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2h
revised The derivative function is not continuous
added 69 characters in body
2h
answered The derivative function is not continuous
17h
comment Finding a point with $f(x)=f'(x)$
There were serious problems with the wording of your question. I took the freedom to edit it, feel free to change it if I misinterpreted what you meant.
17h
revised Finding a point with $f(x)=f'(x)$
added 20 characters in body
17h
revised Finding a point with $f(x)=f'(x)$
Clarification.
18h
accepted How do I know that this is the density of the Chebyshev Points?
18h
accepted Would this be a homology theory?
18h
accepted When does open and connected imply path-connected?
1d
reviewed Close Diagonal lemma logic
1d
accepted Unique extendable functions… Is there a theory?
1d
accepted A manifold such that its boundary is a deformation retract of the manifold itself.
1d
comment Undetermined vs. Undefined
I think there will come a time when we must decide to create a tag of $0/0$ questions or create a bot to delete them, because it is getting quite repetitive.
1d
comment Total derivative of $f(A,B)$ , where $f:M(n,\mathbb{R}) \times M(n,\mathbb{R}) \to M(n,\mathbb{R})$
Evaluate the canonical basis you are considering on the linear maps I provided. If the image of the $i$-th element equal the $i$-th collumn of your matrices, then your answer is correct. I advise you to grasp the concept as I told, though. Many times trying to find the matrix first can be not only troublesome but also not helpful at all for a given problem
1d
answered Total derivative of $f(A,B)$ , where $f:M(n,\mathbb{R}) \times M(n,\mathbb{R}) \to M(n,\mathbb{R})$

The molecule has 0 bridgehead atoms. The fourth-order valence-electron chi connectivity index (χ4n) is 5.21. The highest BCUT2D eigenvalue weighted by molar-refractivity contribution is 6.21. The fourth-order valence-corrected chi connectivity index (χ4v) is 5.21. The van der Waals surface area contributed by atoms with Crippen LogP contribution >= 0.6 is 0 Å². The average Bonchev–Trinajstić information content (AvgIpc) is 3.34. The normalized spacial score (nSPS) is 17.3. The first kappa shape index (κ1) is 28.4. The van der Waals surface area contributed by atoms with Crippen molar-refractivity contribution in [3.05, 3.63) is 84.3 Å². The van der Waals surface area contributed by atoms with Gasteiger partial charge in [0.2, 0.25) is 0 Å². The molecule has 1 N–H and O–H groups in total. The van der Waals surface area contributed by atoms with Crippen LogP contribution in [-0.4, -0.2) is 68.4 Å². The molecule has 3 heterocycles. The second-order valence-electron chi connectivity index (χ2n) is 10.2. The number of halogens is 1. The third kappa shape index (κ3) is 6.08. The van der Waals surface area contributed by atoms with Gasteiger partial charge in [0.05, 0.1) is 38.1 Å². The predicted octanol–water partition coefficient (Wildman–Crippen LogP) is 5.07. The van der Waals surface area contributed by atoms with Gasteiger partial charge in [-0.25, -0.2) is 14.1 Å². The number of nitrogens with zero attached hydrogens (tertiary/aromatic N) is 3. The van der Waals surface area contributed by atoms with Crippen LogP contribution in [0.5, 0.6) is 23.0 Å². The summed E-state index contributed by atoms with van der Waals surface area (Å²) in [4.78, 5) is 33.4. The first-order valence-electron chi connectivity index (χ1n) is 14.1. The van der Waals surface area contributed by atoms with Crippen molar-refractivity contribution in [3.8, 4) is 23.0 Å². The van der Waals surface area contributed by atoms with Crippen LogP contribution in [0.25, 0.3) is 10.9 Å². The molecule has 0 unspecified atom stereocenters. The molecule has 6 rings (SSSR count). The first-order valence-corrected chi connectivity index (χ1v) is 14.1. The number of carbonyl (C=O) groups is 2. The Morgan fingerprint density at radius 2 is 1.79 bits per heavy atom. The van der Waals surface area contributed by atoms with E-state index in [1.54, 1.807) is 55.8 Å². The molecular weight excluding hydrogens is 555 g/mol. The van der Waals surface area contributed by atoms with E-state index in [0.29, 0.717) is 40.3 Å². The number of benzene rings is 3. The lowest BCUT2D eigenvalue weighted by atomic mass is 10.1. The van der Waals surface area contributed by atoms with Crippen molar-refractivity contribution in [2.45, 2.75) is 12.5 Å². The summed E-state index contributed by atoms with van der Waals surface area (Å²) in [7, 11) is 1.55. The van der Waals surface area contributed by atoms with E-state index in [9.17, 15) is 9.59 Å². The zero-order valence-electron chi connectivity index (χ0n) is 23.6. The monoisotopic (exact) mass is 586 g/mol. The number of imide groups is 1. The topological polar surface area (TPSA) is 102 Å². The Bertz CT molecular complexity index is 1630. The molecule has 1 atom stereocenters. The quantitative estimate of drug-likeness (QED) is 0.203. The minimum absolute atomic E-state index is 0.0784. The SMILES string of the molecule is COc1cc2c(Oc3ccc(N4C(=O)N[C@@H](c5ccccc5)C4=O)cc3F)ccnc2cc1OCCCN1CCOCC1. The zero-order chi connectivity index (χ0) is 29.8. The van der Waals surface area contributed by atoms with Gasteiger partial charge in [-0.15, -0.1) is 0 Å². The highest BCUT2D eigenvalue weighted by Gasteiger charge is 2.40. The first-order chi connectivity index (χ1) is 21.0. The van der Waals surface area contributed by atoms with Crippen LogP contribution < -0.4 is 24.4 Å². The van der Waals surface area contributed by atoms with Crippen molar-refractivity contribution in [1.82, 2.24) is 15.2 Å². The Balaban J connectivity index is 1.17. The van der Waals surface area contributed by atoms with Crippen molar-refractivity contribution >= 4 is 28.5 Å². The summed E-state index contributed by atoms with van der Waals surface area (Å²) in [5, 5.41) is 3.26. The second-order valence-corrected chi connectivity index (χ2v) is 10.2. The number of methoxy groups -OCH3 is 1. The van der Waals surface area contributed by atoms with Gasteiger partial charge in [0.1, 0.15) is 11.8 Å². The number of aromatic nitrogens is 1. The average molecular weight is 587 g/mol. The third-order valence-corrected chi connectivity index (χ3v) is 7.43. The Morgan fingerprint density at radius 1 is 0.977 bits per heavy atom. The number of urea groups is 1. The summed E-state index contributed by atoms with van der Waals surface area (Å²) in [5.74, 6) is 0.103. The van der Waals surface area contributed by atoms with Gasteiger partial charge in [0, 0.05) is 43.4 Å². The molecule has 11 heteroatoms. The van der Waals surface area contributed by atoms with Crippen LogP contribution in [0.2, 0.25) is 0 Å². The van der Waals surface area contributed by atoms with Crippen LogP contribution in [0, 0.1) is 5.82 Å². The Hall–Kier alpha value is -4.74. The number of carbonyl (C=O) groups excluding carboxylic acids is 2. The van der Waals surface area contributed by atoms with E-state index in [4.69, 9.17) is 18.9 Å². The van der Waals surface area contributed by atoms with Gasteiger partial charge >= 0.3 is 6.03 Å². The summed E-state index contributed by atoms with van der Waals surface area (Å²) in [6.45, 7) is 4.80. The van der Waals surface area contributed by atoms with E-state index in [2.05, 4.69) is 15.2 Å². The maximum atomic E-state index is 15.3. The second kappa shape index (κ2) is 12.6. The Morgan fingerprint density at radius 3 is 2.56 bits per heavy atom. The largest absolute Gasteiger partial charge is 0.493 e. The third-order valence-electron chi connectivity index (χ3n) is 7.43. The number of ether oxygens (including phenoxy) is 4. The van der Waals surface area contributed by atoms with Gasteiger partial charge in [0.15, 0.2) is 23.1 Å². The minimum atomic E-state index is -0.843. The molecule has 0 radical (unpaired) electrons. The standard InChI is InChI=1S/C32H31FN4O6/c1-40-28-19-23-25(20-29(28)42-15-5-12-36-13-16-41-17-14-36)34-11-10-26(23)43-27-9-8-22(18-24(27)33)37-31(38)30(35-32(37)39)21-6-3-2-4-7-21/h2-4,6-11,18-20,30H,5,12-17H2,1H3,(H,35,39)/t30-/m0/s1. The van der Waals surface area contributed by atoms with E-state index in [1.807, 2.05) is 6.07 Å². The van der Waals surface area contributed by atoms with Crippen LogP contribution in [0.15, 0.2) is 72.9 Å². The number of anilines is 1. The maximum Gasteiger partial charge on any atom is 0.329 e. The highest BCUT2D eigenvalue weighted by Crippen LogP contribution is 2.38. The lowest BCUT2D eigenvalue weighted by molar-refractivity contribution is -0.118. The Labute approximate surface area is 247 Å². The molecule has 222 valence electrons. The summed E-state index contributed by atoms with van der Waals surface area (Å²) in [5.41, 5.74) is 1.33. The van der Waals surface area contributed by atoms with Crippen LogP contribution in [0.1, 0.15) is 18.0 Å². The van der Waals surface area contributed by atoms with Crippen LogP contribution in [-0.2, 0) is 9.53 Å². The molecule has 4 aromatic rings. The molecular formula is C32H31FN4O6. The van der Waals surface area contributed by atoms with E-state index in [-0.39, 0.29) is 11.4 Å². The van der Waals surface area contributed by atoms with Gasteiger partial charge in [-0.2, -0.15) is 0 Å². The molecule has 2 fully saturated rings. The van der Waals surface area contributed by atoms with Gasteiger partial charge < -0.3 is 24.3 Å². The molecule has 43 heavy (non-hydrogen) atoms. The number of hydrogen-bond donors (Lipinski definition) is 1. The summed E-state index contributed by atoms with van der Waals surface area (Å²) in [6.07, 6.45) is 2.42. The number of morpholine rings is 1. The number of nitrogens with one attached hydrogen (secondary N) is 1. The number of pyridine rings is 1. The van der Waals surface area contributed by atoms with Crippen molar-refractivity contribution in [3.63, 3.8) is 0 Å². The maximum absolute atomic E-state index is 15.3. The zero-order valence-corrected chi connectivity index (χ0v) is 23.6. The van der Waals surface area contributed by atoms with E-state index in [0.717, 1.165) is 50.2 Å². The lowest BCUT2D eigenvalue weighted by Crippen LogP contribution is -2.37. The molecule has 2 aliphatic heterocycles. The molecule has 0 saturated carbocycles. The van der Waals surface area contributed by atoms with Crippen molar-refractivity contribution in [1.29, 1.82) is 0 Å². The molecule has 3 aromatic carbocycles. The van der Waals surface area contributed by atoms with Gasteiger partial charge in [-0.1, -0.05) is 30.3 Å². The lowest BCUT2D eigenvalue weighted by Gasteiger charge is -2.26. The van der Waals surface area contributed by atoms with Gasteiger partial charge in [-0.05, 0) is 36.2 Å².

2d
comment Can we prove that set of irrational numbers is a set using Zermelo-Fraenkel axioms?
No, $A$ is basically all rational numbers under a given real number. There is a way to define the real numbers with sequences of rational numbers (which are function from $\mathbb{N}$ to $\mathbb{Q}$, hence everything is fine). You take equivalence classes of cauchy sequences essentially.
2d
comment Can we prove that set of irrational numbers is a set using Zermelo-Fraenkel axioms?
Okay, first let's get the real numbers: Take $\mathcal{P}(\mathbb{Q})$. Now, consider the set $R$ of elements $A$ of $\mathcal{P}(\mathbb{Q})$ that satisfy: (i) $A$ is neither empty nor the entire $\mathbb{Q}$ (ii) If $x \in A$, then $A$ contains all elements of $\mathbb{Q}$ that are smaller than $x$ (iii) If $x \in A$, then there exists a rational number greater than $x$ still in $A$. This set $R$ is $\mathbb{R}$. Now, for the irrationals, just take the subset of $\mathbb{R}$ consisting of elements which are not of the form $\{x<r\}$ for some rational $r$.
2d
comment Can we prove that set of irrational numbers is a set using Zermelo-Fraenkel axioms?
The set of reals is a subset of $\mathcal{P}(\mathbb{Q})$, which is a set due to the axioms. Basically, if you have the rationals, the "power set axiom" and the "spefication axiom" gives you the real numbers.
2d
comment Can we prove that set of irrational numbers is a set using Zermelo-Fraenkel axioms?
Naturals = "Axiom" ; Integers = Subset of $\mathbb{N} \times \mathbb{N}$ ; Rationals = Subset of $\mathbb{Z} \times \mathbb{Z}$ ; Reals = Subset of $2^{\mathbb{Q}}$ - See en.wikipedia.org/wiki/Dedekind_cut And, of course, the irrationals are a subset of the real numbers. PS: You got the name wrong.
2d
comment Can we prove that matrix multiplication by its inverse is commutative?
I think he is asking what @pjs36 implies. Even if he isn't, it is a interesting information to be adressed here.
2d
comment $m(E)=0$ or $m(E^c)=0$
An idea: maybe the fact that $m(E)>0 \implies E-E$ contains an open ball centered at zero may be of help.